Going Scottish: Crowds turn out for Highland Games at Maryville College

Drum major Edward Ledbetter leads the parade into Founder’s Park in Downtown Maryville.

Photo by Leslie Karnowski

Drum major Edward Ledbetter leads the parade into Founder’s Park in Downtown Maryville.

If out-of-state license plates told a story Saturday, it was that the Smoky Mountain Highland Games drew people from across the country interested in their heritage and willing to travel to enjoy it.

Mary Leidig, director of marketing for Maryville College, was the public relations contact for the Games and was pleased with the turnout.

“I’m truly thrilled. We had visitors from California, Texas, Ohio, West Virginia, Florida, the Dakotas and Colorado,” she said. “That makes our wonderful region a destination for people from all over the country.”

Leidig said that on Saturday by mid-afternoon, there were a few more than 5,000 in attendance. “It is my understanding we had close to 7,000 for both days,” she said. “That would be more than double the attendance for the two-day event in Gatlinburg last year for the Highland Games. It is excellent for a first-year event anywhere and especially when it is an event that has been held for so many years in one location.”

The Smoky Mountain Highland Games, an event celebrating Scottish heritage, had been held for 29 years in Gatlinburg and this year was moved to Maryville College as it celebrated its 30th anniversary.

Leidig said visitors get used to a location and venue in their minds. “We worked really hard to let people know weeks in advance that the games had been moved to Maryville College,” she said. “We announced it last summer as well.”

While the event gave Blount County the opportunity to connect with people from throughout the country, it also gave residents the chance to connect with the heritage of the area .

“I had a Maryville College graduate who happened to be volunteering at the event share with me that this brought to the surface our Scottish and Presbyterian heritage, and that is only a good thing for Maryville College,” she said.

Leidig said the entire community could have fun at the games. “It was a huge family opportunity,” she said. “There was something for everyone, whether you were 7 years old or 70 years old.”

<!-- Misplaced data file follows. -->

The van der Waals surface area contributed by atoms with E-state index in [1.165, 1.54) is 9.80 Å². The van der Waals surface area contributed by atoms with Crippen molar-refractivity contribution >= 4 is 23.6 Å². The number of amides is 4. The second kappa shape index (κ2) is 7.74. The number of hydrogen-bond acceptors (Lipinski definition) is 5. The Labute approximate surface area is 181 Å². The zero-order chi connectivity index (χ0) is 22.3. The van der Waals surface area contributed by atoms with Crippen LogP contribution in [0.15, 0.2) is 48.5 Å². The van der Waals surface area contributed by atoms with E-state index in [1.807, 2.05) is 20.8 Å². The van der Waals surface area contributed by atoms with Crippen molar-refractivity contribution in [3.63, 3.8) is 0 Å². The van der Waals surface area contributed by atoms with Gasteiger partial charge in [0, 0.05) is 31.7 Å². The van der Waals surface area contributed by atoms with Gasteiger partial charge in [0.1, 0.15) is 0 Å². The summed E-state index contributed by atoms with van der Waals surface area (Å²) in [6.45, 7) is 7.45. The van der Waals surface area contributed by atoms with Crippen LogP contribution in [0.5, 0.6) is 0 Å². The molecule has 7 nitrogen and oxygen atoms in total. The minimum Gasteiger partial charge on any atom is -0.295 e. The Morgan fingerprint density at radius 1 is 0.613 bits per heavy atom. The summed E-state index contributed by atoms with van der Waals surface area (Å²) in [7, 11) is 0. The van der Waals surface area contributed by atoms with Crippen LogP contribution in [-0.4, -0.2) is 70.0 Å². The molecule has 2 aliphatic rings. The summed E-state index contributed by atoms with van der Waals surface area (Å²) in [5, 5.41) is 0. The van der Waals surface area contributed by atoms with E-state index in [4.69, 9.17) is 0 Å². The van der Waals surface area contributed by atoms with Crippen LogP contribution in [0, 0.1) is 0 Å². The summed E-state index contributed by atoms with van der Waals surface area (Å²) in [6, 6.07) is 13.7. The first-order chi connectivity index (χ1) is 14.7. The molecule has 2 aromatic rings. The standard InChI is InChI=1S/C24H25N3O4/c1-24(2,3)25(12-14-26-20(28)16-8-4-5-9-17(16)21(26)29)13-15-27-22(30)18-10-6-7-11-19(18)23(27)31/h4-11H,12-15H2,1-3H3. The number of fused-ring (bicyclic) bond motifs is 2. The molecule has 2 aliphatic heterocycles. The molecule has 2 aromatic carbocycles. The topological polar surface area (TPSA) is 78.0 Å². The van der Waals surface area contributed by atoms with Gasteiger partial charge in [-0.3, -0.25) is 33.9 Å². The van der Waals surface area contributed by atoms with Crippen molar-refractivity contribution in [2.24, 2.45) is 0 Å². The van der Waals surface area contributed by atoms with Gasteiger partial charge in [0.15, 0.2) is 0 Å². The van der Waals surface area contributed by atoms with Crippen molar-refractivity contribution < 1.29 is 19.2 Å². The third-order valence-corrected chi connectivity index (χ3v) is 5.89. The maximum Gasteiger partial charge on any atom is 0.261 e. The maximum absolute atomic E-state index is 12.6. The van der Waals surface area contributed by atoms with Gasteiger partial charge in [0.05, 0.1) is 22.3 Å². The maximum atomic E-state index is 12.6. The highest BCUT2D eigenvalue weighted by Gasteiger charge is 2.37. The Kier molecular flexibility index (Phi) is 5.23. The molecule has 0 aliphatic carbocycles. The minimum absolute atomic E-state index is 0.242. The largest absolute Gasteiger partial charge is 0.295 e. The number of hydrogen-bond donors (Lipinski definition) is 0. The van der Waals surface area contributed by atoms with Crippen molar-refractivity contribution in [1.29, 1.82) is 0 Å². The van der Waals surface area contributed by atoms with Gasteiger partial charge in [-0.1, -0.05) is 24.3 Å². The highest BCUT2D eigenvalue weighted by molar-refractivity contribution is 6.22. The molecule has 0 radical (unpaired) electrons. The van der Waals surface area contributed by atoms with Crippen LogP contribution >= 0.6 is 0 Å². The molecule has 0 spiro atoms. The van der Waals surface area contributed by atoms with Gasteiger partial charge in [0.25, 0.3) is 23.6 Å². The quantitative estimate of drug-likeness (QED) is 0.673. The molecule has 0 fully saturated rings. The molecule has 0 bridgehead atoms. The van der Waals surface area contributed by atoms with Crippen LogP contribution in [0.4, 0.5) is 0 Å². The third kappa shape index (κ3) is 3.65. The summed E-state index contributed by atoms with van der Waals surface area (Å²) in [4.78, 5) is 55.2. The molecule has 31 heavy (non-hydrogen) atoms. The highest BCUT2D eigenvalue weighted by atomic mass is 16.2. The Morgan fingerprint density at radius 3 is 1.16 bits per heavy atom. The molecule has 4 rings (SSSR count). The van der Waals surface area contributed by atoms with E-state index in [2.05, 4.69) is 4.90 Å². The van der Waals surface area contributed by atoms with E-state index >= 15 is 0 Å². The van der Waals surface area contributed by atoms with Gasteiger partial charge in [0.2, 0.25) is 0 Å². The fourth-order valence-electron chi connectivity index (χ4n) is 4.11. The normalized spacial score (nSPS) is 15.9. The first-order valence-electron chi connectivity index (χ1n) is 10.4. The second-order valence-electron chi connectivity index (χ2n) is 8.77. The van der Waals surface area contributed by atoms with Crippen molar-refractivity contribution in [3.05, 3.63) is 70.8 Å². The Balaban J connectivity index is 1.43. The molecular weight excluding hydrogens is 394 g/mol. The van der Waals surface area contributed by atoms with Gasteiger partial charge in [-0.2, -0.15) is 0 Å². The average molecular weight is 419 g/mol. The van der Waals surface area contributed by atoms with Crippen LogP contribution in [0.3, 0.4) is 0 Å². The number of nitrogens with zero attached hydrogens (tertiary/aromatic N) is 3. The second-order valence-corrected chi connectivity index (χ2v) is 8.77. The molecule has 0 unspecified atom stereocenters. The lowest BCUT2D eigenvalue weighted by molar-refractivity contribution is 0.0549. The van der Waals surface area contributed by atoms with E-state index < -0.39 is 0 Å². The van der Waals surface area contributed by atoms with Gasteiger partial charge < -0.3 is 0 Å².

Herb Handly, vice president of the Smoky Mountain Convention and Visitor’s Bureau, said he was pleasantly surprised by the numbers of rooms that were rented during the weekend for people specifically going to the Smoky Mountain Highland Games. The hotel properties around the airport were sold out for the most part, he said.

“I could not have been more pleased with the turnout,” Handly said. “Having a lot of experience with festivals and events, this was one of the better ones I’ve experienced.”

Handly said that for the event’s first time in Maryville, he thought it was well organized and ran smoothly. “It was pretty amazing. I think going forward, this probably is going to be one of the No. 1 premium events in the Blount County area, not to take anything away from the Fall Festival, which is different,” he said.

Clifford Fitzsimmons, president of the Smoky Mountain Highland Games, said that by noon on Saturday, it appeared the attendance was already better than what it was at the former venue in Gatlinburg in 2010. “It has exceeded Gatlinburg by 50 percent more than we did at this point last year, and by the end of the day, it could be double,” he said.

Fitzsimmons, who has participated in Scottish games for 17 years and served on the Highland Games board for nine years, said the event attracts folks interested in their own heritage as well as those who just want to experience something new. “It’s people looking for genealogy and folks wondering what Scottish games are, and thinking, ‘I’ve got to see this,’” he said.

Dr. Tom Bogart, president of Maryville College, stood with his wife, Mary, and watched the crowd. The president said he was impressed with how the event drew people from throughout the country. “I’ve met people from Atlanta and a friend of mine came from Baltimore. To see so many families enjoying their time at Maryville College, this is what we’re all about,” he said.

Bogart praised the game volunteers, the City of Maryville and the college’s staff for working hard to make the event happen. “This was a community effort,” he said.

Jane Groth, special events coordinator for the City of Maryville, manned an information tent as people streamed out of a parking area to where the event was held on and around the college’s soccer field/softball complex. “It is really impressive,” she said. “They’ve exceeded their expectations.”

Maryville Mayor Tom Taylor said the folks he saw in the community began asking him about the games from the day it was announced in the summer of 2010. “It created more buzz than anything we’ve done in a long time,” he said.

Former State Sen. Raymond Finney sat with his wife, Linda, and listened to Scottish music. “We used to go to the one in Gatlinburg, and this is closer and a better fit,” he said. “I’m glad they moved it here.”

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